11. Kind of reminds me of the old Square Wheel belt guard assembly, though that is in metal. Hot sparks will fly off your belts as you grind knives, and not all will make it to the metal capture tray below. With interior corners to collect dust and the like you may have a problem with fire from the hot sparks, so keep an eye open in use. I'm sure it is not a critical issue, just one to keep an eye on during and after you finish grinding each session. Not a dust issue as much as an overheating issue. Even TEFC motors need to be cooled and have sufficient air circulation for same. The box idea is interesting from a dust capture standpoint, but if I were building something I'd look into the new type of downblast table capture system that NESB is putting in their new shop. Personally I would only use the hose and vacuum system when using the grinder for wood or other non-metal handles. Make sure the right hand side access panel of the box is very easily removable. You will be changing belts often.
  12. If you are referring to a mild steel pipe reducer, not some esoteric foundry only piece of equipment, they are certainly not required for burner operation serving chambers like forges, foundries, glass furnaces... However, I believe that the rapid change in diameter makes a distinct transition point between the fuel air velocity in the mixing tube and the burner outlet. This makes it easier to tune the burner to operate with the flame front in the right location, particularly outside a chamber in free air. High temperature castable burner outlets have been around for a long time as well. I used them on glass furnaces back in the 80s, and I'm sure they predate that. If you really want to blow your mind look into multi outlet burners... Note, some burners require secondary air induction for proper operation as well. That gaping hole you mentioned. Might be best to get a little experience designing, building and operating burners before you try design changes. I'm all for experimentation, but it helps to start from a proven design so you know what is an improvement and what is not.
  13. Jerrod, You are the expert and I agree with everything you are saying. If you look back over Alex's posts the only info on the configuration of the items he wants to cast appears to be 1" or 2" cylinders, of an unspecified length, made with steel of different densities. I'm not sure if he realizes the relatively limited difference in densities for different common steels and he doesn't appear to have any experience casting at all. I'm not sure whether this is a real project or a hypothetical (though he does indicate a bunch of urgency to get it accomplished). I don't know if this is a high school science fair project or something for the JPL using high tech proprietary metals . I do have some serious reservations about a beginner making their first casts with molten metal over 3,000 deg. F. Without any additional information I simply don't see why he doesn't just have his cylinders machined.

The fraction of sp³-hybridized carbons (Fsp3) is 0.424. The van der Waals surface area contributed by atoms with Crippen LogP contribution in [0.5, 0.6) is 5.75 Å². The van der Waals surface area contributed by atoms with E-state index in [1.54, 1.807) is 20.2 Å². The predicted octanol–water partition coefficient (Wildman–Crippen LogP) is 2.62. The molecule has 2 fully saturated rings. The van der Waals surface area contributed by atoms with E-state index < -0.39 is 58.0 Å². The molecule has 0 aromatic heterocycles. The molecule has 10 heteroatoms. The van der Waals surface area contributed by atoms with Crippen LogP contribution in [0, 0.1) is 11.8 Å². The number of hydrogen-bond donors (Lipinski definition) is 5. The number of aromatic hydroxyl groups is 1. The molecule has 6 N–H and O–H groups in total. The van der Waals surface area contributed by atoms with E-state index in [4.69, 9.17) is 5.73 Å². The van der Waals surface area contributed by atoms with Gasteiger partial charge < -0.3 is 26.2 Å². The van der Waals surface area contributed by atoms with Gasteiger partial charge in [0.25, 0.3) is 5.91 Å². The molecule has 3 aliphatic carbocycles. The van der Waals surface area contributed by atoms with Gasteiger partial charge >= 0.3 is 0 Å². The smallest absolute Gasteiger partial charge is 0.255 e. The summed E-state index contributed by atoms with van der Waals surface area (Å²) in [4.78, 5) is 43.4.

14. If it hasn't cracked or broken yet it isn't too late. As far as I know, for most steels, it is usually best to temper your blades as soon at they reach room temperature after the quench process to avoid potential cracking from the stress induced during hardening. Some folks temper in toaster ovens, though they aren't as consistent heaters as larger kitchen ovens. Still you can often get them cheap, and I've found that if you bury your blade in a tray of sand for additional thermal mass, and calibrate the oven to be sure it is working as expected, they are adequate for a snap temper at least. The controls on the newer electronic toaster ovens seem to be even better than the older dial units, but YMMV. Why not pick one up for your shop?
  15. Still very confused about your insistence on casting the steel or stainless steel for your weight project. I thought you got pretty clear direction regarding safety considerations as well as the need to post-process the steel cylinders by machining if you make these by casting. Why not just purchase the steel bar stock and machine it to size, since you will have to machine anyway to get the tolerances required? The energy costs for casting and the virtually unavoidable initial failures due to inexperience will most likely offset any savings you anticipate from using scrap material. I think you got some good advice on your other posts regarding working with an experienced caster if you won't deviate from your plan. I'm sure they can answer your questions regarding casting molds, dealing with inclusions and slag, sprue and vent design, material property changes due to melting your stock, annealing requirements ... Here is an example of what is available from only one online supplier: http://www.speedymetals.com/c-8266-category.aspx As you can see they have a number of different alloys in the rod sizes you are looking for. If I was in a rush to complete a set of weights for a project, that is the direction I would go.